The Adirondack Nature Conservancy has been the 2009 ‘Conservationist of the Year’ at their 25th Annual award ceremony at Woods Inn in Inlet. The award was presented at the Adirondack Council’s annual Forever Wild Day celebration. Adirondack Council Executive Director Brian L. Houseal stresses that while the Adirondack Council is a “vocal, politically active environmental advocacy organization that presses federal, state and local government officials to protect the Adirondack Park’s natural resources. The Conservancy is an international science-based, conservation organization that often buys land to protect it for nature and people.”
The Adirondack Conservancy’s most recent conservation project was the purchase of and protection plan for the 161,000 Finch, Pruyn & Co., lands which included the Northern Hudson River Gorge, Blue Ledges, Boreas Ponds, the Essex Chain of Lakes and OK Slip Falls. Houseal said “They spent $110 million and climbed way out on a financial limb to make this happen. This purchase took vision, to see just how important these lands are to the future of the Park, and it took real guts to take such risk for an opportunity that will not come again in our lifetimes.’
More than 570,000 acres of important Adirondack forests, waters and wildlife habitat have been protected from fragmentation and development through the Adirondack Nature Conservancy’s efforts over the last nearly 40 years. During that same time frame, every one of the Adirondack Park’s industrial papermakers sold off their vast timberlands, including Domtar, International Paper, Diamond International, Champion International, Yorkshire Timber, Lyons Falls Pulp & Paper, and most recently Finch, Pruyn & Co.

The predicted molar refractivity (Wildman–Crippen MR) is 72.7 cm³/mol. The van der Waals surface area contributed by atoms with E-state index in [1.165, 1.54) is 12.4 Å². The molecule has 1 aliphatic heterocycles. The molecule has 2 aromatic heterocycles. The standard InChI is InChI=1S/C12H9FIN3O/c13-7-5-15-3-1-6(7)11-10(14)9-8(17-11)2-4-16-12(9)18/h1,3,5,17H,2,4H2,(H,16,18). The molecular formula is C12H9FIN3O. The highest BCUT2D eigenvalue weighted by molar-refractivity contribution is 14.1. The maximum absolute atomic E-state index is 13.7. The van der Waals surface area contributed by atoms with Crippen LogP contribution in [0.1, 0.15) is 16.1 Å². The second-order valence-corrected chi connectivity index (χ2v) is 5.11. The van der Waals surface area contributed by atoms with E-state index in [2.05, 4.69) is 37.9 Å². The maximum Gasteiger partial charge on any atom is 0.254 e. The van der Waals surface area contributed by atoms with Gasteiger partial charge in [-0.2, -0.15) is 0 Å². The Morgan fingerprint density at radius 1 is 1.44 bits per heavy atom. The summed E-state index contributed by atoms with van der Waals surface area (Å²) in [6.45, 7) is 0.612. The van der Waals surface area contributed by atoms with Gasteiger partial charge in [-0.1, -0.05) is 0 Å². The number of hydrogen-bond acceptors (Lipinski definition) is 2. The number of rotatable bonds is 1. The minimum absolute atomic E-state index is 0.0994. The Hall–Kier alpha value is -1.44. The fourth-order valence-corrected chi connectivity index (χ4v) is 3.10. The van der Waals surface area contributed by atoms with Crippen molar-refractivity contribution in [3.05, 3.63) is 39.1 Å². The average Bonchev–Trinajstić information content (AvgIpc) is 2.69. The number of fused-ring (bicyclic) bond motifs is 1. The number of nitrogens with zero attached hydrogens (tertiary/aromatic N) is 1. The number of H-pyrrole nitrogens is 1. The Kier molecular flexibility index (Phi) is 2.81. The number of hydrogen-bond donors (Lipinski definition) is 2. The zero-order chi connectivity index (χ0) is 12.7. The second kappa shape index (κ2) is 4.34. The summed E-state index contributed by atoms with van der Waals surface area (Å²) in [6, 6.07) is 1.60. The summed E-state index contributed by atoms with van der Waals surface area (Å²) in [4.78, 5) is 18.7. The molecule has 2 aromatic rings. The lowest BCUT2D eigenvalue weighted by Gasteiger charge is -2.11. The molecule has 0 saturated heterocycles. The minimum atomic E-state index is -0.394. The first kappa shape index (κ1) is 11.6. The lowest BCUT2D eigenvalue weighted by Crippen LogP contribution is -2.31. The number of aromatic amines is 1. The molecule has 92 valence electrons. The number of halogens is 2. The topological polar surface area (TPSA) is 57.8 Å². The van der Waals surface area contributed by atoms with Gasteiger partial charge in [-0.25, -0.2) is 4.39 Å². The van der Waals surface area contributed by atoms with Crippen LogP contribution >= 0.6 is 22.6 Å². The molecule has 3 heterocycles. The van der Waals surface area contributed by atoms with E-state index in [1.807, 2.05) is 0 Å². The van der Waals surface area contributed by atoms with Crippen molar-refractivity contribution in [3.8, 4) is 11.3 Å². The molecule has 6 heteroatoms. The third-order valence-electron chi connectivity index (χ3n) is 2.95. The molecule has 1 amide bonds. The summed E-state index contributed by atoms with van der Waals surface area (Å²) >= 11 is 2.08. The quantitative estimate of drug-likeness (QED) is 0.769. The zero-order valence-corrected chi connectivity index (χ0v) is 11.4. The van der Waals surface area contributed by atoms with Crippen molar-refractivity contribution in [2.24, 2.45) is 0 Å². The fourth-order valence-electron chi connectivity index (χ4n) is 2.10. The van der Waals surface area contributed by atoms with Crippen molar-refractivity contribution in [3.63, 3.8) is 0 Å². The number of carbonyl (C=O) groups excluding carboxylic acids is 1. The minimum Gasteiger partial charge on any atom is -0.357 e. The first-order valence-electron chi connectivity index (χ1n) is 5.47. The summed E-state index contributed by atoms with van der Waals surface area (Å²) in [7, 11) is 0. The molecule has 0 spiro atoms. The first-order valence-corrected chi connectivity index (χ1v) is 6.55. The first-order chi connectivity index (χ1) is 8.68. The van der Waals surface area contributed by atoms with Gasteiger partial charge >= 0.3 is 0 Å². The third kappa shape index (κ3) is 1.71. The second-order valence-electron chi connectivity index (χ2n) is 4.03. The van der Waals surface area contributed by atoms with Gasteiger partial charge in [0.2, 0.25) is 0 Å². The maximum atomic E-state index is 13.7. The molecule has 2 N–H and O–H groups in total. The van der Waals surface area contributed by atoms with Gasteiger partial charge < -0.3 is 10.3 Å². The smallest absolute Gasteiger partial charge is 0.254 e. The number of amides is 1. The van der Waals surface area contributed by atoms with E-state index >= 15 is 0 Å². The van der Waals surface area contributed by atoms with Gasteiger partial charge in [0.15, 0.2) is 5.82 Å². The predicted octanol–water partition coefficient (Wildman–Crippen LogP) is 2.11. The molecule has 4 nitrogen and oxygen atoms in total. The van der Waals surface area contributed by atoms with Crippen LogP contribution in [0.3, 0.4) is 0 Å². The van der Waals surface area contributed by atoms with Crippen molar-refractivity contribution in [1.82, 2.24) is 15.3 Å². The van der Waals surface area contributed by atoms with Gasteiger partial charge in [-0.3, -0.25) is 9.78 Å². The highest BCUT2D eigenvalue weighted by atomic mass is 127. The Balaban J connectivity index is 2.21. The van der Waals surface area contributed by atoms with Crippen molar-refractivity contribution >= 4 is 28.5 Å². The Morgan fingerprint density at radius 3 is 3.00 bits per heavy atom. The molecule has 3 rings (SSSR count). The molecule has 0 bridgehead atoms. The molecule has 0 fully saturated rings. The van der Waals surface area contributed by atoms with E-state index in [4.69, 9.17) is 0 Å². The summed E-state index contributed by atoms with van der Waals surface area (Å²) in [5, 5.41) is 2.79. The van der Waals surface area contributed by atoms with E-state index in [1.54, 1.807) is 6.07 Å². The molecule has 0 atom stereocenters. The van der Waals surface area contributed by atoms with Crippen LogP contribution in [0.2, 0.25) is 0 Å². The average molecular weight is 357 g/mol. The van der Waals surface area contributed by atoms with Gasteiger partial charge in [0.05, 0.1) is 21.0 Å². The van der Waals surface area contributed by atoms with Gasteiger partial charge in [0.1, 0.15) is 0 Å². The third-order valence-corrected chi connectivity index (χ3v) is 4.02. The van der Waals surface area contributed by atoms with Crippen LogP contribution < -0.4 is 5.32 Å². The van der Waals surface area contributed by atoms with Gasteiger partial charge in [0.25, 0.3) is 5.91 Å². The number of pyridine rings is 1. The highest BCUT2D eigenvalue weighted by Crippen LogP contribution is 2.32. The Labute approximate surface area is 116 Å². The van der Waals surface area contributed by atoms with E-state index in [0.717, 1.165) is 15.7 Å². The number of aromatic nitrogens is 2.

“If these lands had been sold to land speculators and developers, the Park’s backcountry would be fragmented beyond recognition,” Houseal said. “Instead, they are still being harvested for timber, under sustainable management plans. The conservation agreements that the Conservancy and others have negotiated with private timberland investors protect these forests from fragmentation and development, while retaining the commercial value of the timberlands and the jobs those lands create.” About 65,000 acres of the Finch lands are slated for addition to the Forest Preserve.
Recent Conservationist of the Year winners include conservation author Bill McKibben (2008), The Wildlife Conservation Society (2007), Congressman Sherwood Boehlert (2006), Lake George Waterkeeper Chris Navitsky (2005), and the Open Space Institute (2004). Past winners include NY Governors Pataki and Cuomo, and NY Times editor John Oakes.
Photo: The hand-carved loon was created by Dr. Robert Poe. L to R: Brian Ruder, Adirondack Council Board Chair, Michael Carr, Executive Director of the Adirondack Nature Conservancy, Meredith Prime, Adirondack Nature Conservancy Board Chair, and Brian Houseal, Adirondack Council Executive Director.